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LGBTQ+ rallies to be held across Canada, billed as largest since marriage equality

Organizations across the country are gearing up for what they describe as the largest LGBTQ+ mobilization since the push for marriage equality.

Fae Johnstone, president of the Society of Queer Momentum, says there will be rallies across Canada in May.

The group, in partnership with other organizations, is pushing for all levels of government to respond to a series of calls to action that include funding for LGBTQ+ social supports and programs.

The group has dubbed the campaign the Rainbow Week of Action.

Rallies will take place in Toronto on May 16, and in cities including Calgary, Edmonton, Ottawa on May 17. More events are set for other cities and communities.

Johnstone says their message is crucial now because “far-right groups and cynical politicians” have spread misinformation about the LGBTQ+ community to “fuel anger and division.”

“It’s time that we turn the tide. It’s time that we lift up our voices and call for a more free and equal Canada for all of our families,” she said.

Rallies will take place in a dozen large cities and towns, Johnstone said, and smaller communities are planning potlucks and pizza parties.

“Local organizers and provincial queer advocacy groups, they’re going to bring the flavour that their province and community needs. So in Alberta, in New Brunswick and Saskatchewan, we’re going to see rallies holding their government accountable for action on the rights and freedoms of trans kids,” she said.¬†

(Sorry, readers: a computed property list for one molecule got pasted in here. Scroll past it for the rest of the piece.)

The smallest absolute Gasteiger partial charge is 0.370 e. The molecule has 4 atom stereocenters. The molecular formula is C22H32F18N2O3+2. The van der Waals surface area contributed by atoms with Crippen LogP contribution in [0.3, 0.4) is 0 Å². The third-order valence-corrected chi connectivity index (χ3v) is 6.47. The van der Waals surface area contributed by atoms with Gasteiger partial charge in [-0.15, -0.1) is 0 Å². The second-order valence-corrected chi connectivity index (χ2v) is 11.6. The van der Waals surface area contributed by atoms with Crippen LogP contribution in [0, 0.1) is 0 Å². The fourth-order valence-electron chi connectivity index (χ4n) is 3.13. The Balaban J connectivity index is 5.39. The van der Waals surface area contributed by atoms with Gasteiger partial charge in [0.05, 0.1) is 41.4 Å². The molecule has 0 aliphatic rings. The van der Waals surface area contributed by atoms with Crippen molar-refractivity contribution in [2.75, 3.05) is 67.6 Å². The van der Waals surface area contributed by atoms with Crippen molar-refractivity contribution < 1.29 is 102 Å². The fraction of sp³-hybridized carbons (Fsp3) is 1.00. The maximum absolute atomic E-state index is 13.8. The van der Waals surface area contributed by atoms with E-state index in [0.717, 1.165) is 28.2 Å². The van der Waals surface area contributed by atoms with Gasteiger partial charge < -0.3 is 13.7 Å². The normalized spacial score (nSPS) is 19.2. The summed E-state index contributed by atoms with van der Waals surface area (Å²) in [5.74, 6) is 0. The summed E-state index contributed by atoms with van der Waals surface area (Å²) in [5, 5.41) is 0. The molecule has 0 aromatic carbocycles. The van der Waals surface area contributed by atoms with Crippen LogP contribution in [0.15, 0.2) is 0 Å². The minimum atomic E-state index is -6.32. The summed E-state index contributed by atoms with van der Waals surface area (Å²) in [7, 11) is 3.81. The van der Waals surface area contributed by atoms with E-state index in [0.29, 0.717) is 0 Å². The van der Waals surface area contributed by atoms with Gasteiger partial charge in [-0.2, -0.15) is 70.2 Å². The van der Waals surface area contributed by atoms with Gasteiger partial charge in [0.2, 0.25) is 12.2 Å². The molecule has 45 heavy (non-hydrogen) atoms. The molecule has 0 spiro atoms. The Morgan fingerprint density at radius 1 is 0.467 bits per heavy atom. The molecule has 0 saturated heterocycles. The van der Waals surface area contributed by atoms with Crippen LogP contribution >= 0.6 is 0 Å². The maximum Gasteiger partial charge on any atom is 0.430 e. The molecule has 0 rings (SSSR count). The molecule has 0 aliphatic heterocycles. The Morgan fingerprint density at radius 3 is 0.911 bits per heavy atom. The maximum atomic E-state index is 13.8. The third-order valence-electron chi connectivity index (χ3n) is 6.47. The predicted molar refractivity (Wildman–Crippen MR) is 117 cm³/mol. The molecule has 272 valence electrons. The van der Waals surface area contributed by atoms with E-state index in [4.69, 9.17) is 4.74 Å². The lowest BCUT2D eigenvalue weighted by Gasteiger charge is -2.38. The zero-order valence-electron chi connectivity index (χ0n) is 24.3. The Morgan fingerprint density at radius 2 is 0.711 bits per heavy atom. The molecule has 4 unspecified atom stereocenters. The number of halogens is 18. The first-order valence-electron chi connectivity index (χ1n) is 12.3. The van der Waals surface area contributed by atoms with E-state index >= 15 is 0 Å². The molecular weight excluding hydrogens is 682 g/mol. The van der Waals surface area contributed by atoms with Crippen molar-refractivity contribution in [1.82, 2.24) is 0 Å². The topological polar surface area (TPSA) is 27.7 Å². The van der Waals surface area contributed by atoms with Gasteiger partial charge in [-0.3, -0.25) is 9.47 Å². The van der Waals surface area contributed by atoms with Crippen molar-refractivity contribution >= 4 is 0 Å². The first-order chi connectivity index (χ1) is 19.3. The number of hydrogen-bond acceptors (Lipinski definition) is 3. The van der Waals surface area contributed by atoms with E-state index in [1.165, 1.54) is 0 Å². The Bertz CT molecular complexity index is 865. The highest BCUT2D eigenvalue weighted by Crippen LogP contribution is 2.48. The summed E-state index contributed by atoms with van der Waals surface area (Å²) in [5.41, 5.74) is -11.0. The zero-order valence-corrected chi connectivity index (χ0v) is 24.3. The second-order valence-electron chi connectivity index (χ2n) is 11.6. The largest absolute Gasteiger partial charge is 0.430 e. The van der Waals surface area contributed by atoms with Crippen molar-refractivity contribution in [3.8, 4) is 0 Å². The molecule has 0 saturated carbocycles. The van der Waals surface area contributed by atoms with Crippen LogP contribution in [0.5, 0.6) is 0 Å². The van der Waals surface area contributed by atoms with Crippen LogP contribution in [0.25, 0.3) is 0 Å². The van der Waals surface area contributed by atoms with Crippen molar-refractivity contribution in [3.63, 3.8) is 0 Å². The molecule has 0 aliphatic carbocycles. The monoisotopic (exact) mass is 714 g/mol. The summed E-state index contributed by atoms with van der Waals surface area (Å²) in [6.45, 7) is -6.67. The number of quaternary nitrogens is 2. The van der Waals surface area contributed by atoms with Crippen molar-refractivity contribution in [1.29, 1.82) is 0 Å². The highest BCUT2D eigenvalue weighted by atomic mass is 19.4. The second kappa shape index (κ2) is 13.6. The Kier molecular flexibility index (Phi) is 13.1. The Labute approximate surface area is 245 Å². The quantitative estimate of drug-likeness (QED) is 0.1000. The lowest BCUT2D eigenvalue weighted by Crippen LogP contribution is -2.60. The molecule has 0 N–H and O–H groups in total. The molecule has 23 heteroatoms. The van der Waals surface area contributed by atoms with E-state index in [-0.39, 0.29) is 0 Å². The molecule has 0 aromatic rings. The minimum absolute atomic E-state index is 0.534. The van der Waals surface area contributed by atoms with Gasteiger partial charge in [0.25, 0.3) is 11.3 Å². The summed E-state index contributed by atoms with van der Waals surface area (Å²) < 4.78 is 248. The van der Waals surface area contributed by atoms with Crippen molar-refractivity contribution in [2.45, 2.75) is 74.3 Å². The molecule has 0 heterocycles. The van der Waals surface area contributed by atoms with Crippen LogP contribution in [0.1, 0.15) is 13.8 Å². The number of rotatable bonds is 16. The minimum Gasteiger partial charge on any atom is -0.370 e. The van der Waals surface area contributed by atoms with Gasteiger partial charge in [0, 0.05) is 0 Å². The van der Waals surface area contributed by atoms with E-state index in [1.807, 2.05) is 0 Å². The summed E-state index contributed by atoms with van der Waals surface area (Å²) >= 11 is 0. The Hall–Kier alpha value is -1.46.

Alberta Premier Danielle Smith has proposed restrictions to youth seeking gender-affirming care. She’s also proposed legislation that would require teachers to get parental consent before changing the name or pronouns with which they address a child under the age of 16. For students who are 16 or 17, the teachers wouldn’t need the parents’ permission, but parents would have to be notified.

Saskatchewan and New Brunswick brought in similar rules last year requiring parents’ consent for students 16 and under to change their names or pronouns. Protests and court challenges followed.

Saskatchewan also invoked the rarely used notwithstanding clause to override certain Charter rights in putting the policy into legislation.

Johnstone said the rallies also have a message for regions that have been more open to trans rights.

“In other provinces where we have governments that are receptive to the conversation, we’re going to keep pushing forward and urge them to put their money and their capital where their mouth is.”

This report by The Canadian Press was first published April 24, 2024.

Nicole Thompson, The Canadian Press


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